CHARLESTON, W.Va. – A child marriage bill was passed by the West Virginia Senate on Friday night after it was changed to prohibit anyone younger than 16 from getting married and to ban age gaps of more than four years for 16- and 17-year-olds.
The Senate passed the bill on a 31-1 vote. It now goes to the House of Delegates, which previously passed its own version. The legislative session ends Saturday.
“I want us to pass something because our current situation is intolerable,” Morgan County Republican Sen. Charles Trump said.
Currently, children can marry as young as 16 in West Virginia with parental consent. It allows anyone younger than that to get married with a judge’s waiver.
The Senate bill would remove the possibility that anyone younger than 16 could marry. Those ages 16 and 17 would have to obtain parental consent and they couldn’t marry someone more than four years older than them. Existing legal marriages, including those done in other states, would be unaffected.
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The bill was thought to be dead on Wednesday night when the Senate Judiciary Committee rejected it, but the bill was resurrected by Trump on the Senate floor Thursday and moved to Friday’s final vote.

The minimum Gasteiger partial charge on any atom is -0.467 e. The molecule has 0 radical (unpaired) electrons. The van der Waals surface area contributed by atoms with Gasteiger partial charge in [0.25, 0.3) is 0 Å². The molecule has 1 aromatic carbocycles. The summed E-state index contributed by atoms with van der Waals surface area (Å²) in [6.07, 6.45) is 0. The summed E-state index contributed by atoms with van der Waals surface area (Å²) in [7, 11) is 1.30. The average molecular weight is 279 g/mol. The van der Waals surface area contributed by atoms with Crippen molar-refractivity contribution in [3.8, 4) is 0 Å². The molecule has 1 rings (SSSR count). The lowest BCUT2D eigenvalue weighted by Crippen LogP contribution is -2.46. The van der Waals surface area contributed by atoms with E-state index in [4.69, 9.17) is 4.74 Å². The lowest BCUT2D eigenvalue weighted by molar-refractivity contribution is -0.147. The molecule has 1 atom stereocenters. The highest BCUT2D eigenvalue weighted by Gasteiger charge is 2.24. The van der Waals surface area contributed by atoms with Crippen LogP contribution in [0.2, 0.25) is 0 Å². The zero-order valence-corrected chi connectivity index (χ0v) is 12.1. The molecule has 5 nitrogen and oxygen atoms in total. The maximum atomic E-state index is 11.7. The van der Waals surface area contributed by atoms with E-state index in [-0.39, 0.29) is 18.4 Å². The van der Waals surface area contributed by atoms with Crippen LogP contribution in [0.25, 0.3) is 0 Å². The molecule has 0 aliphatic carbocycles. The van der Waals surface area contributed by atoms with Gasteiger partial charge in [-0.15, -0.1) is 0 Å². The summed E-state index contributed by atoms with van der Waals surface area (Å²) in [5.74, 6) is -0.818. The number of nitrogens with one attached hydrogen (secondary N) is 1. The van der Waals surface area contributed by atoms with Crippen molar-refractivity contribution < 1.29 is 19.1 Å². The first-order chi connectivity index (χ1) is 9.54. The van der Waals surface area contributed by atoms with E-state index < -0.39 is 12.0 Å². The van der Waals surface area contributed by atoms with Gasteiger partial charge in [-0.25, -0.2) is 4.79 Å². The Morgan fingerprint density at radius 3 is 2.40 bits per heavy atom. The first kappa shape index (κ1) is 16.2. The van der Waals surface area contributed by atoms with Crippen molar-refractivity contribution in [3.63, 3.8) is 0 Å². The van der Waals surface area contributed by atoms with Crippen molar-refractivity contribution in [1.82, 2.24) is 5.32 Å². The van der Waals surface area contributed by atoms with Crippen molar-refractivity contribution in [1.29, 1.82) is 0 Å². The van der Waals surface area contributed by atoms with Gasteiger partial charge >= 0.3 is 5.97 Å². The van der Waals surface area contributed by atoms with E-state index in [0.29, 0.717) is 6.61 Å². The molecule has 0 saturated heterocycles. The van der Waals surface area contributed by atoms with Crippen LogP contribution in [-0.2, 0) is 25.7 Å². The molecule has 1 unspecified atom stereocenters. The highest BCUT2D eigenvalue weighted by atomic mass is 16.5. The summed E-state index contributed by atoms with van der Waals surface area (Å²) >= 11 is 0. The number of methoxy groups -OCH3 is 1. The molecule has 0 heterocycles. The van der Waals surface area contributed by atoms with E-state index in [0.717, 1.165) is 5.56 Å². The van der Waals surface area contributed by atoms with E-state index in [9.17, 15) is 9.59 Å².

According to the nonprofit group Unchained At Last, which seeks to end forced and child marriage, seven states have set the minimum age for marriage at 18, all since 2018. Supporters of such legislation say it reduces domestic violence, unwanted pregnancies and improves the lives of teens.
Trump said most states allow 16- and 17-year-olds to marry with some requirements attached.
“I know this has been a contentious issue among a number of people,” Trump said. “My hope is this will be viewed as a reasonable and acceptable compromise and a necessary change to our law. It would bring West Virginia in line with the vast majority of states in the country.”
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Although recent figures are unavailable, according to the Pew Research Center, West Virginia had the highest rate of child marriages among the states in 2014, when the state’s five-year average was 7.1 marriages for every 1,000 children ages 15 to 17.
Putnam County Republican Sen. Eric Tarr said he got married in high school at 17 and his first child was born five days after graduation. He said he liked Trump’s version of the bill because it “protects family.”
Kanawha County Republican Sen. Mike Stuart said his mother was married at 16 and his parents are still together.
“I don’t say that with any amount of shame,” he said.
A former federal prosecutor, Stuart added the bill wouldn’t be a cure to child sex exploitation in the state. He said that challenge would be helped through more education, funding, law enforcement and prosecutors.
“Our law in West Virginia is pretty darned good. With this amendment it becomes even better,” Stuart said. “And there’s not a state in the country that can hold a candle to West Virginia on these issues.”
The lone vote against the bill came from Cabell County Democratic Sen. Mike Woelfel.
“Our state has invested a lot of money in improving our national image,” Woelfel said. “Every time we have a debate like this talking about child brides, we add to that negative image. Let’s leave it at 18. My God, it’s marriage. How in the world can teenagers negotiate a marriage at this point. Marriage is for adults.”